November 17, 2006

Wet Bank Guide: “Ship of Fools”

Filed under: Civic Blogging,Katrina,Levees,New Orleans — Tags: , , , — Morwen Madrigal @ 5:13 pm

This is a must read from my friend Mark over at the Wet Bank Guide. Very well-done piece, and yes I wish I’d written it.
“I have come home, rejecting Robert Hunter’s caution, and boarded the ship of fools. I did so because I think this the sanest place in America, one of the few where there is some balance between the demands of Moloch and the need to be human, both as an individual and as a part of a true community. The real ship of fools is the rest of the country, drifting into cultural civil war and an economic death spiral of greed. As I’ve said before, if we can’t save New Orleans, then I have little hope for saving America, and I’d just assume spend the twilight years of America here, among friends.”

October 3, 2006

Know Your District: The Disparate 97th

Okay, a nod to Stephen Colbert is due here or the little “neo-con” poop will probably sue me.

Tonight we start our multi-part series on the 97th State House District. First we will examine the make-up of the area contained within the District. Next will be the current problems each neighborhood faces in the Post-Deluge world. Later we will examine the two candidates in the November 7th General Election and their visions for the District and whether or not this will create improvement for their constituants.

The 97th is a really odd District. It lays across the city from the river to the lake. It contains parts of the Bywater, St. Roch, St. Claude, Gentilly Terrace, Dillard, St. Anthony, Gentilly Woods, Milneburg, Pontchartrain Park, Lake Terrace and Lake Oaks. It’s a maddening example of Gerrymandering, except I can’t understand why any party would want it that way.

Though the majority of the District is residential peppered with small businesses, there is the commercial area along Chef Menteur in the Gentilly area and the light industrial areas of St. Roch Bend and Sugar Hill. The railroad corrider and the Florida canal effectively cut the 97th in half, and it also gives an explanation for the differences between one half and the other.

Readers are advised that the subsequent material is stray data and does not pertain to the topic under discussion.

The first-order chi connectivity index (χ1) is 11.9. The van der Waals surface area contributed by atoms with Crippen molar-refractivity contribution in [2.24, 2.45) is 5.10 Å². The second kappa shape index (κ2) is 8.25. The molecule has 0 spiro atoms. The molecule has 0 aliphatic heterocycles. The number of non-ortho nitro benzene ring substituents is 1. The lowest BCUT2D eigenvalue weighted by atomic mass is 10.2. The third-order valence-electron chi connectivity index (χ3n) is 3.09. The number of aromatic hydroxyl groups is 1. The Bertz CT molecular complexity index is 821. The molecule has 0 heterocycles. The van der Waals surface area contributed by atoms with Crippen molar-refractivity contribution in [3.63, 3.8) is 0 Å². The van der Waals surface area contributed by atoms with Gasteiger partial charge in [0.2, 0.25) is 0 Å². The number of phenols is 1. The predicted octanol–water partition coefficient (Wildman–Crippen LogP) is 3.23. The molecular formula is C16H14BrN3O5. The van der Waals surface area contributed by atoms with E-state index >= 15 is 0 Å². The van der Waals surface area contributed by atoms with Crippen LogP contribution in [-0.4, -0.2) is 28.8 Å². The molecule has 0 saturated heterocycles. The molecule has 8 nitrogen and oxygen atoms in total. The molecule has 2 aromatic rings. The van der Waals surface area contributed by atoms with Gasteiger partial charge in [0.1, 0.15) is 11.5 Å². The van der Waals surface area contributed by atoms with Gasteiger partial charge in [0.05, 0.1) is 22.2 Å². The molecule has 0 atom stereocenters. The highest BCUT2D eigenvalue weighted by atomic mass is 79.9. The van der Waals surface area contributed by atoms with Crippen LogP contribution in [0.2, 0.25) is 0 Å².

Starting at the river is the Bywater, haven for Bohemians and fairly prosperous. Most of what is a worry there is retaining the spirit and feel of the area, especially with the coming redevelopment of the river front. Their major battles at this time are to keep rents from spiraling out of control and the possibility of high-rise condos being built. Population Post-Deluge is fairly high there.
Next we come to St.Roch/St. Claude. These areas are predominantly Black (88.2%) and many buildings are in various states of disrepair, blighted being a good term for the worst of them. Except for a smattering of businesses on St. Claude Ave. and spots in the neighborhoods, there is no great Retail presence. Streets are in horrible disrepair. Much of the population has returned.

Lakeside of the railroad corrider things change. The population is mixed, blighted housing is not a major problem, and there were areas of retail establishments unlike the riverside of the corridor. This area was mostly devasted by the Deluge and their population recovery has been fairly slow. It is one of the most heavily organized areas in the city since the Flood and has been singled out as a good test area for the start of the rebuilding efforts.

The 97th has it’s quandries, and our next segment will look at the runoff candidates and their priorities.